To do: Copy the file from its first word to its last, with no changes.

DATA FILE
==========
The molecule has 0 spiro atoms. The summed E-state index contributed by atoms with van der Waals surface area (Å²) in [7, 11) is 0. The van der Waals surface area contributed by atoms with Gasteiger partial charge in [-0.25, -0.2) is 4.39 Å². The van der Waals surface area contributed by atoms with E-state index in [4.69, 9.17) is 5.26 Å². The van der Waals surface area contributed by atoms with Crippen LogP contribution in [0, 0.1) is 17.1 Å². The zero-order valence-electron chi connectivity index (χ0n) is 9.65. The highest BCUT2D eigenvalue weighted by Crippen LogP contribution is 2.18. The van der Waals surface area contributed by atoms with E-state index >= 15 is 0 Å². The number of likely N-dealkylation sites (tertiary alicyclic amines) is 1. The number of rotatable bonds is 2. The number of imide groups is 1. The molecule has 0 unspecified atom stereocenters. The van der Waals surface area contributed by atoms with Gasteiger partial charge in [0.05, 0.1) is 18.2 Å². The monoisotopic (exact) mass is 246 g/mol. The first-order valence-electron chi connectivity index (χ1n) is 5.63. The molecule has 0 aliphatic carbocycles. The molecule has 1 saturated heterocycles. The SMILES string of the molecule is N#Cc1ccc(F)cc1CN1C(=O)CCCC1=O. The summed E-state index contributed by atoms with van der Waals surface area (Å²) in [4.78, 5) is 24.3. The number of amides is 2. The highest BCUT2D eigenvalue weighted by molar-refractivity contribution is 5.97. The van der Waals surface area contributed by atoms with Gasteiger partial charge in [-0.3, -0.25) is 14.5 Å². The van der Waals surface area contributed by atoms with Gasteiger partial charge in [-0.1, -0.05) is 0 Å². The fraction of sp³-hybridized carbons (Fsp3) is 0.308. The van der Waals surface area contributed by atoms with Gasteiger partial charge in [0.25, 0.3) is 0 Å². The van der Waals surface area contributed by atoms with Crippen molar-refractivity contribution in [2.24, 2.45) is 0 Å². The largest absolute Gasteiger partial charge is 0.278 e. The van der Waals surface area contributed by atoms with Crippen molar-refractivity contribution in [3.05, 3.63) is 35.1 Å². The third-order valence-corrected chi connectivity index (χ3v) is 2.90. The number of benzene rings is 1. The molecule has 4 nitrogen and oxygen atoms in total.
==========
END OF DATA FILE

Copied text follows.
The molecule has 0 spiro atoms. The summed E-state index contributed by atoms with van der Waals surface area (Å²) in [7, 11) is 0. The van der Waals surface area contributed by atoms with Gasteiger partial charge in [-0.25, -0.2) is 4.39 Å². The van der Waals surface area contributed by atoms with E-state index in [4.69, 9.17) is 5.26 Å². The van der Waals surface area contributed by atoms with Crippen LogP contribution in [0, 0.1) is 17.1 Å². The zero-order valence-electron chi connectivity index (χ0n) is 9.65. The highest BCUT2D eigenvalue weighted by Crippen LogP contribution is 2.18. The van der Waals surface area contributed by atoms with E-state index >= 15 is 0 Å². The number of likely N-dealkylation sites (tertiary alicyclic amines) is 1. The number of rotatable bonds is 2. The number of imide groups is 1. The molecule has 0 unspecified atom stereocenters. The van der Waals surface area contributed by atoms with Gasteiger partial charge in [0.05, 0.1) is 18.2 Å². The monoisotopic (exact) mass is 246 g/mol. The first-order valence-electron chi connectivity index (χ1n) is 5.63. The molecule has 0 aliphatic carbocycles. The molecule has 1 saturated heterocycles. The SMILES string of the molecule is N#Cc1ccc(F)cc1CN1C(=O)CCCC1=O. The summed E-state index contributed by atoms with van der Waals surface area (Å²) in [4.78, 5) is 24.3. The number of amides is 2. The highest BCUT2D eigenvalue weighted by molar-refractivity contribution is 5.97. The van der Waals surface area contributed by atoms with Gasteiger partial charge in [-0.3, -0.25) is 14.5 Å². The van der Waals surface area contributed by atoms with Gasteiger partial charge in [-0.1, -0.05) is 0 Å². The fraction of sp³-hybridized carbons (Fsp3) is 0.308. The van der Waals surface area contributed by atoms with Gasteiger partial charge in [0.25, 0.3) is 0 Å². The van der Waals surface area contributed by atoms with Crippen molar-refractivity contribution in [2.24, 2.45) is 0 Å². The largest absolute Gasteiger partial charge is 0.278 e. The van der Waals surface area contributed by atoms with Crippen molar-refractivity contribution in [3.05, 3.63) is 35.1 Å². The third-order valence-corrected chi connectivity index (χ3v) is 2.90. The number of benzene rings is 1. The molecule has 4 nitrogen and oxygen atoms in total.